The morphology of the Fe3O4@MOF-5-C was investigated by both SEM and TEM. The SEM image in Fig. 2a shows that the Fe3O4@MOF-5-C possesses a nanoporous structure. A comparison between Fig. 2a and b revealed that the Fe3O4 nanoparticles were successfully coated on the surface of MOF-5-C. The distribution of the Fe3O4 particles on the MOF-5-C was also observed from the TEM image of the Fe3O4@MOF-5-C (Fig. 2c).

Fig. 2. The SEM images of the Fe3O4@MOF-5-C (a) and MOF-5-C (b), and the TEM image of the Fe3O4@MOF-5-C (c).

The XRD patterns of the MOF-5,MOF-5-C and Fe3O4@MOF-5-C are shown in Fig. S1 in Supporting information. The X-ray diffraction graph of MOF-5 shows that all the main peaks are attributed to the Zn. As shown in the XRD pattern of the MOF-5-C, the main peaks attributed to Zn disappeared,indicating that when the MOF-5 was carbonized at 900 8C,the Zn metal was vaporized away along with the Ar flow. In the XRD pattern of the Fe3O4@MOF-5-C,the diffraction peaks at 2u = 30.128,35.548, 43.228,53.528,57.148,and 62.688 correspond to the crystal indices of (2 2 0),(3 1 1),(4 0 0),(4 2 2),(5 1 1),and (4 4 0) of crystalline magnetite (Fe3O4),respectively. The above data matched well with the ones from the JCPDS card (19-0629) for Fe3O4.

Nitrogen adsorption-desorption isotherms were determined to evaluate the surface area and porous structure of the Fe3O4@MOF- 5-C. Fig. 3 shows that the nitrogen adsorption-desorption isotherms of the Fe3O4@MOF-5-C are typical type IV curves with hysteresis loops,which are characteristic of mesoporous materials. The specific surface area,total pore volume,and average pore diameter of the Fe3O4@MOF-5-C were determined to be 1058 m2 g-1,1.37 cm3 g-1,and 2.04 nm,respectively.

Fig. 3. N2 adsorption-desorption isotherms of the Fe3O4@MOF-5-C.

The magnetization curve of the Fe3O4@MOF-5-C was measured at room temperature using a superconducting quantum interference device. As observed in Fig. S2 in Supporting information,the magnetic hysteresis loop was an S-shaped curve,suggesting that the Fe3O4@MOF-5-C had a super paramagnetic behavior. The saturation magnetization value of the Fe3O4@MOF-5-C was 32.8 emu g-1.

3.2. Effect of the amount of Fe3O4@MOF-5-C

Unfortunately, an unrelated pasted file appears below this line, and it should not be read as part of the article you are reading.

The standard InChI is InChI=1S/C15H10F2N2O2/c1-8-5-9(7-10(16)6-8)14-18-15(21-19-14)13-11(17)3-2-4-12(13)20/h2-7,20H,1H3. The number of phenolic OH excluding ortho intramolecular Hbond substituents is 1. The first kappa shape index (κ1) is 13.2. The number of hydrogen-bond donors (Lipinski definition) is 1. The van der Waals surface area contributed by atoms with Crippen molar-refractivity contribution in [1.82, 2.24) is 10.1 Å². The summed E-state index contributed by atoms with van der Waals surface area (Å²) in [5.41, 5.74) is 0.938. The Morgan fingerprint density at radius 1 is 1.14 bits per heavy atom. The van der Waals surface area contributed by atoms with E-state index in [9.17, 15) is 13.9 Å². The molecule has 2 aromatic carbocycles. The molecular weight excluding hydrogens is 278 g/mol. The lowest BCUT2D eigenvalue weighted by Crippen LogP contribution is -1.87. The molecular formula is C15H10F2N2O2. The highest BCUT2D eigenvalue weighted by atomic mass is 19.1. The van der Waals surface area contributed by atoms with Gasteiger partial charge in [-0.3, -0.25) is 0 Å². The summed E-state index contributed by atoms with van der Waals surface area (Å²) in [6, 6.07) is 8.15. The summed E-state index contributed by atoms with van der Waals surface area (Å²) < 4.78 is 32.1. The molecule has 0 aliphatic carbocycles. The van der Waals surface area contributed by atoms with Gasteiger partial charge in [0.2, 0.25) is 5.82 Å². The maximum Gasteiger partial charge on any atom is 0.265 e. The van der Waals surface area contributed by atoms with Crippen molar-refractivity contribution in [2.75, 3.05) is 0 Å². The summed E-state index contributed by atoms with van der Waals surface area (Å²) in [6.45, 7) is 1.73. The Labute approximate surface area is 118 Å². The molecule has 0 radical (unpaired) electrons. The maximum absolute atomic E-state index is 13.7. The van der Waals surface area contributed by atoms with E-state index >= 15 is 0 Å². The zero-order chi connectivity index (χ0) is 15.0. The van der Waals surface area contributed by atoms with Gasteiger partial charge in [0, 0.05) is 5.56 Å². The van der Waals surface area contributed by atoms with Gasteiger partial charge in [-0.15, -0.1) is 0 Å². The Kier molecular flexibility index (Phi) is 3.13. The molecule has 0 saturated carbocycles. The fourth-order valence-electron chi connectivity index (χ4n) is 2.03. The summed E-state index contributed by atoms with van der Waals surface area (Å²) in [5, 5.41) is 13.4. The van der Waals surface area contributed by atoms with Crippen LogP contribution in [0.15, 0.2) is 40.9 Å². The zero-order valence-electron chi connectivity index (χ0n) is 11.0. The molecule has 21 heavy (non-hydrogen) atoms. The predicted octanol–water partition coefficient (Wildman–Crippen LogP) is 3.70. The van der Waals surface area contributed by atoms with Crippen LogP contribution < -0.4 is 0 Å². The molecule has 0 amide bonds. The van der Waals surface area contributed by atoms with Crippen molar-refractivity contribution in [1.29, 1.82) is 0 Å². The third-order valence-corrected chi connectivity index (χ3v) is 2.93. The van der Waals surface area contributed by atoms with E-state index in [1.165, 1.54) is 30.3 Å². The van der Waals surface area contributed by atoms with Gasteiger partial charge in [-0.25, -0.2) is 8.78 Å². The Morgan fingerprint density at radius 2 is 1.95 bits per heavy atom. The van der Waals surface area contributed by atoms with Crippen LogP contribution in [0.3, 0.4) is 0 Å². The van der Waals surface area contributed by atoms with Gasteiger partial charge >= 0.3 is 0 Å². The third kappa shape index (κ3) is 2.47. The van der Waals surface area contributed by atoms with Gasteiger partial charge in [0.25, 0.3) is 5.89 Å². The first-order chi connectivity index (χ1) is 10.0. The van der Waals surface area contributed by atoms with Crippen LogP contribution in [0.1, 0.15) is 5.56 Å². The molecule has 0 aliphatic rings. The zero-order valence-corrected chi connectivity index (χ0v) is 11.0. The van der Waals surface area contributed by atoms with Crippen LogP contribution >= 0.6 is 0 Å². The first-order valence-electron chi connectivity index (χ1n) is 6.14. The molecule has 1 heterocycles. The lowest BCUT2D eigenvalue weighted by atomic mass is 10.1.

The effect of the amount of Fe3O4@MOF-5-C on the MSPE of the CPs was investigated with 50 mL of water solution containing 80.0 ng mL-1 each of the CPs. Fig. 4 shows that the extraction recoveries increased when the amount of Fe3O4@MOF-5-C was increased from 1 mg to 5 mg,and then reached a plateau when the amounts of the magnetic sorbent exceeded 5 mg. The adsorption capacities of Fe3O4@MOF-5-C for 2-CP,3-CP,2,3-CP and 2,4-CP were measured to be 3.94,4.09,4.12 and 3.86 μg mg-1, respectively. To ensure that the adsorbent was sufficient for the extraction,8 mg of the Fe3O4@MOF-5-C was chosen for the following experiments.

Fig. 4. Effect of the amount of the Fe3O4@MOF-5-C on the extraction recovery of CPs. Extraction conditions: sample volume, 50 mL; extraction time, 30 min; desorption solvent, 0.4 mL (0.2 mL × 2) alkaline methanol; concentration of each of the analytes, 80.0 ng mL-1.

3.3. Effect of extraction time and ionic strength

The extraction time profiles from 2 min to 30 min for the MSPE of the CPs are shown in Fig. 5. The results indicated that all of the CPs reached extraction equilibrium when the extraction time was increased to about 10 min. Therefore,10 min was chosen as the extraction time.

Fig. 5. Effect of extraction time on the extraction recovery of CPs. Extraction conditions: amount of the sorbents, 8 mg; other conditions are the same as in Fig. 4.

Ionic strength is another parameter affecting the extraction efficiency. Adding salt to the aqueous sample solution can decrease the solubility of the organic analytes in aqueous phase due to the salting-out effect,which is often favorable for the extraction. However,on the other hand,the salt addition can also increase the viscosity of the solution,which is unfavorable for the extraction [27]. The effect of ionic strength was studied by changing the NaCl concentrations in the sample from 0% to 20%. The results indicated that the extraction recoveries for the CPs had a negligible change in the investigated NaCl concentration range. Therefore,no NaCl was added to the samples for the subsequent experiments.

3.4. Effect of the pH of sample solution

The CPs are acidic compounds with pKa values between 6.44 and 8.85 [25]. Their existing forms will be influenced by the pH of the sample solution. Therefore,the interactions between the CPs and the adsorbent will be affected by the sample solution pH. The effect of the sample solution pH on the extraction of the CPs was investigated in the pH range from 2 to 12. The result (Fig. 6) shows that the extraction recoveries for the CPs had no significant changes when the sample solution pH was changed from 2.0 to 6.0, and then a big decline of the extraction recoveries for all the CPs was observed when the sample solution pH was increased over 7.0. The reason for this may be that the CPs existed in a neutral molecular form in acidic media. When the pH was increased over 7.0,the CPs were ionized and their affinity toward the Fe3O4@MOF- 5-C became weakened. On the other hand,the zeta potential of the Fe3O4@MOF-5-C was measured to be about -5.0 mV at the pH value of 6,suggesting that the adsorbent was nearly neutral under the experimental conditions. Therefore,under the experimental conditions,the Fe3O4@MOF-5-C can interact with the analytes via non-covalent forces,such as van der Waals forces,π-π stacking, and hydrophobic interactions. Considering that the pH of the sample solution from the mushroom samples fell in the range of 5- 6,for the convenience of the experiment,the sample solution pH was not adjusted.